Recognising outstanding commitment to helping people, keeping you safe and catching criminals
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We have been celebrating the outstanding bravery, professionalism and tenacity of our officers, staff and volunteers at our annual awards.
All our police officers, police staff, Specials and volunteers are dedicated to supporting victims, tackling and preventing crime and protecting vulnerable people.
But many go above and beyond the call of duty, either personally, or within a team, and it is their achievements we celebrate each year. This year 272 nominations were made, each demonstrating the commitment of the nominee to helping people across Essex, keeping them safe and catching criminals.
Chief Constable Ben-Julian Harrington and dignitaries, including Essex Lord-Lieutenant Jennifer Tolhurst, Essex High Sheriff Simon Brice and Essex Chambers of Commerce chief executive Denise Rossiter, presented the awards.
“During the pandemic, the officers, staff and volunteers of Essex Police rose to the challenge and then some. All of them carried on in the face of adversity and risk. They policed the regulations with compassion, common sense and credibility and continued to press on with our main effort of catching criminals and keeping people safe, despite the challenges the virus put in their way. “Some moved away from their families to keep on doing the job and, even when the virus took away much-loved and loved ones or left them seriously ill, they kept on doing the job. “It is my chance as Chief Constable to say thank you to everyone and, most importantly, thank their loved ones for their enduring support and patience. “We heard about outstanding operational work and remarkable acts of bravery and devotion to duty. However, this is just a part of what makes Essex Police a great force. We also heard about the best of the best, in terms of innovation, equality and diversity, partnership working, supporting vulnerable people, volunteering and many other remarkable achievements. “We continue to be an exciting, dynamic and diverse place to be and we are growing our officer numbers are at their highest number since 2011, we have more than 500 special constables, thriving and growing Volunteer Police Cadet units in every district and borough in the county and, of course, we have many volunteers who work with us in a range of roles. “In addition, our capabilities to deal with the threats of modern crime and harm continue to grow.” Chief Constable Ben-Julian Harrington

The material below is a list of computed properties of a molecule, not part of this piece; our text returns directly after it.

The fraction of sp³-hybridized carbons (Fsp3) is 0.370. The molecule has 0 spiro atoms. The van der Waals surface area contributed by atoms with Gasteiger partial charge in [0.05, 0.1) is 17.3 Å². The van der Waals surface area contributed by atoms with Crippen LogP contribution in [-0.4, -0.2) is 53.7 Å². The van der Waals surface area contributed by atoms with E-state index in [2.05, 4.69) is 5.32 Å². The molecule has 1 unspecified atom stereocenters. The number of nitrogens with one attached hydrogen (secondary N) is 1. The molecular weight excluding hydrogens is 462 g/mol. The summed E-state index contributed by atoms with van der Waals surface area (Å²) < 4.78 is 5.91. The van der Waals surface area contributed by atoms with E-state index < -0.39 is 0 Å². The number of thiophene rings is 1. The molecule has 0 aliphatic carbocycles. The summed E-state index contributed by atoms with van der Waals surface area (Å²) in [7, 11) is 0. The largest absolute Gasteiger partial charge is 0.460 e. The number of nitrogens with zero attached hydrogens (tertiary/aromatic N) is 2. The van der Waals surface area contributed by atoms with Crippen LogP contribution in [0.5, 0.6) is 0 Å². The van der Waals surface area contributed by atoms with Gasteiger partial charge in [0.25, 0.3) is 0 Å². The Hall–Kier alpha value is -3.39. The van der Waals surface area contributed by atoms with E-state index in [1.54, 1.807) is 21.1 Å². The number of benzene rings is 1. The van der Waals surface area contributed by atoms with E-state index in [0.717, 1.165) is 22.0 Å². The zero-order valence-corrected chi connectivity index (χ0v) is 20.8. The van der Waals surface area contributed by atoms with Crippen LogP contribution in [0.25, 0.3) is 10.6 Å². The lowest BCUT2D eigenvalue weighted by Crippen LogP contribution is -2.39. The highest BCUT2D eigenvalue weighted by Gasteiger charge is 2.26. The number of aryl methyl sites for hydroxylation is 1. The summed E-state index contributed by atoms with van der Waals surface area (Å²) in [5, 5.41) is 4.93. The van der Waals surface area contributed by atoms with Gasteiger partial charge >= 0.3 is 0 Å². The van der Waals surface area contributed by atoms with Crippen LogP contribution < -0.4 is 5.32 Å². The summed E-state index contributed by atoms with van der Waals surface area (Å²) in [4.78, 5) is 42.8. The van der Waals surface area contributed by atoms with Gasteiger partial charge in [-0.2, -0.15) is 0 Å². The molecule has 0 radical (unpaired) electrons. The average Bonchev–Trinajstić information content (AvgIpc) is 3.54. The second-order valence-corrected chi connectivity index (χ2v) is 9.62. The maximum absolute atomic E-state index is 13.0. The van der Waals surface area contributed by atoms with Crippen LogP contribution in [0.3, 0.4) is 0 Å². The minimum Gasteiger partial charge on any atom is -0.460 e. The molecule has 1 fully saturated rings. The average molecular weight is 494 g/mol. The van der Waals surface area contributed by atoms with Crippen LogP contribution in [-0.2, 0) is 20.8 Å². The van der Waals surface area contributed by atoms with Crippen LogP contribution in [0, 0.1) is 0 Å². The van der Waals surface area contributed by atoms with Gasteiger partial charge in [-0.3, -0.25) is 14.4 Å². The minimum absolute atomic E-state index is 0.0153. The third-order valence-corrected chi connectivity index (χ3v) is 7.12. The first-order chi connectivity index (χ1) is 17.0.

PC Chantelle Feyzifar, of our Grays Local Policing Team, was awarded the Wilson Trophy for performing the outstanding act of the year. During what began as a routine traffic stop, Chantelle stepped in after a violent driver dragged a colleague down the road with his moving vehicle and, when the vehicle stopped, started to punch the officer. Thankfully, Chantelle had chased the vehicle. She attempted to get the man off her colleague and, despite being punched herself, was able to call for back-up. The man ran off but Chantelle continued to chase him, eventually preventing him from escaping over a gate and detaining him until colleagues arrived to assist.
Chief Inspector Nathan Hutchinson received our Innovation of the Year award for his work to secure Home Office funding to purchase new technology and upskill police officers and staff who manage known sex offenders in our Management of Sexual Offenders and Violent Offenders (MOSOVO) team. They are now able to examine more devices at the scene and this, together with their digital expertise, means we can now target the most dangerous offenders in our county more efficiently.
Chief Inspector Lewis Basford was presented with the Anthony Peel Trophy for his innovative and lawfully audacious approach to tackling serious violence in our county. The trophy is presented in recognition of commendable achievement in crime reduction. Lewis, who leads our Serious Violence Unit, developed a hotspot policing model to focus patrols in areas of high crime, which has now been rolled out nationally. He has also led a new approach to tackling county lines drugs gangs, to identity and take out gang leaders and dismantle the gangs.
PC Nick Schneider, who works in our Child Abuse Investigation Team in Basildon, was recognised as our Police Officer of the Year. Following 18 years on a local policing team, Nick joined CAIT early last year and works relentlessly to achieve justice for victims of the horrific crimes he investigates. He has already achieved some notable results, including a case where, after a man was alleged to have sexually assaulted his step-daughter, within a week Nick had identified another seven victims from across the UK.
The work of Detective Inspector Caroline Williams, who was awarded the Queen’s Police Medal in the New Year’s Honours List, was recognised with the Liam Brigginshaw Award for Outstanding Commitment to Essex Police. Until her recent retirement, Caroline was an influential figure in preventing and investigating child and adult sexual exploitation. She worked tirelessly with partner agencies to ensure the most vulnerable members of our communities were supported and protected from harm. Caroline’s extensive victim-focused work has left a lasting legacy. Caroline worked in our Public Protection Investigations Unit at Harlow.
Investigating officer Amanda Moxon was recognised with the Millard Trophy for making a difference by always putting others first. As well as going above and beyond to help victims of crime, Mandy is also a valuable support to her colleagues. Based in our South Public Protection Investigation Unit at Southend, she is an experienced investigator who works tirelessly and gets outstanding results. In her spare time, she organises fundraisers to help victims and struggling vulnerable families and has donated hundreds of Christmas presents to vulnerable children through her work with local Round Table groups and the national Embrace charity for child victims of crime.